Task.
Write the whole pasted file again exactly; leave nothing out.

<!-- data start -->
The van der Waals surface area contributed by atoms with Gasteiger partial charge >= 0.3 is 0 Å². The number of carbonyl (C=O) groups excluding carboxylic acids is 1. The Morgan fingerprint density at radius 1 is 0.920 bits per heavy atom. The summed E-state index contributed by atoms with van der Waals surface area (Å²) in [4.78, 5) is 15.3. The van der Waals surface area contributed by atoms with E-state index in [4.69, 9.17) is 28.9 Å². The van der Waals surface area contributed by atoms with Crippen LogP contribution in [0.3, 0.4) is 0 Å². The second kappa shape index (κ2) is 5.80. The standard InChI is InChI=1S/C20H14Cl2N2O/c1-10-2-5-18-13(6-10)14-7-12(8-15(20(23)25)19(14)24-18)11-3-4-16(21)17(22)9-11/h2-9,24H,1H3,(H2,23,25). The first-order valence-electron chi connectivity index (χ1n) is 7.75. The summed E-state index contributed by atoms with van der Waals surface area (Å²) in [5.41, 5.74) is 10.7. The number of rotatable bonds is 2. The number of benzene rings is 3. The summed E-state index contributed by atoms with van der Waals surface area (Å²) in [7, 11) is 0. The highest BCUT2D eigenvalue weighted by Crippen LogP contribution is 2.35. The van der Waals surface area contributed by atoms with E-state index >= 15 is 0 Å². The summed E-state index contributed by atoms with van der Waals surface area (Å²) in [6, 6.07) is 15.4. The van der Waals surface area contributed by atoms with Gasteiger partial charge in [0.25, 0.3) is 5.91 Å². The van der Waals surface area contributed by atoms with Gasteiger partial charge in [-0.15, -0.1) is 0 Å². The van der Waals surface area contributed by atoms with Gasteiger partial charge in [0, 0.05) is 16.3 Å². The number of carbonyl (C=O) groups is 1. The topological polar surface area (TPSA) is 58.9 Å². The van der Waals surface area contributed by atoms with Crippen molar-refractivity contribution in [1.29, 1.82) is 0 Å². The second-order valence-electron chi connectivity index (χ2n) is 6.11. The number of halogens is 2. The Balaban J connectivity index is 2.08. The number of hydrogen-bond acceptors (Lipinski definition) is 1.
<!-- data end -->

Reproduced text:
The van der Waals surface area contributed by atoms with Gasteiger partial charge >= 0.3 is 0 Å². The number of carbonyl (C=O) groups excluding carboxylic acids is 1. The Morgan fingerprint density at radius 1 is 0.920 bits per heavy atom. The summed E-state index contributed by atoms with van der Waals surface area (Å²) in [4.78, 5) is 15.3. The van der Waals surface area contributed by atoms with E-state index in [4.69, 9.17) is 28.9 Å². The van der Waals surface area contributed by atoms with Crippen LogP contribution in [0.3, 0.4) is 0 Å². The second kappa shape index (κ2) is 5.80. The standard InChI is InChI=1S/C20H14Cl2N2O/c1-10-2-5-18-13(6-10)14-7-12(8-15(20(23)25)19(14)24-18)11-3-4-16(21)17(22)9-11/h2-9,24H,1H3,(H2,23,25). The first-order valence-electron chi connectivity index (χ1n) is 7.75. The summed E-state index contributed by atoms with van der Waals surface area (Å²) in [5.41, 5.74) is 10.7. The number of rotatable bonds is 2. The number of benzene rings is 3. The summed E-state index contributed by atoms with van der Waals surface area (Å²) in [7, 11) is 0. The highest BCUT2D eigenvalue weighted by Crippen LogP contribution is 2.35. The van der Waals surface area contributed by atoms with E-state index >= 15 is 0 Å². The summed E-state index contributed by atoms with van der Waals surface area (Å²) in [6, 6.07) is 15.4. The van der Waals surface area contributed by atoms with Gasteiger partial charge in [0.25, 0.3) is 5.91 Å². The van der Waals surface area contributed by atoms with Gasteiger partial charge in [-0.15, -0.1) is 0 Å². The van der Waals surface area contributed by atoms with Gasteiger partial charge in [0, 0.05) is 16.3 Å². The number of carbonyl (C=O) groups is 1. The topological polar surface area (TPSA) is 58.9 Å². The van der Waals surface area contributed by atoms with Crippen molar-refractivity contribution in [1.29, 1.82) is 0 Å². The second-order valence-electron chi connectivity index (χ2n) is 6.11. The number of halogens is 2. The Balaban J connectivity index is 2.08. The number of hydrogen-bond acceptors (Lipinski definition) is 1.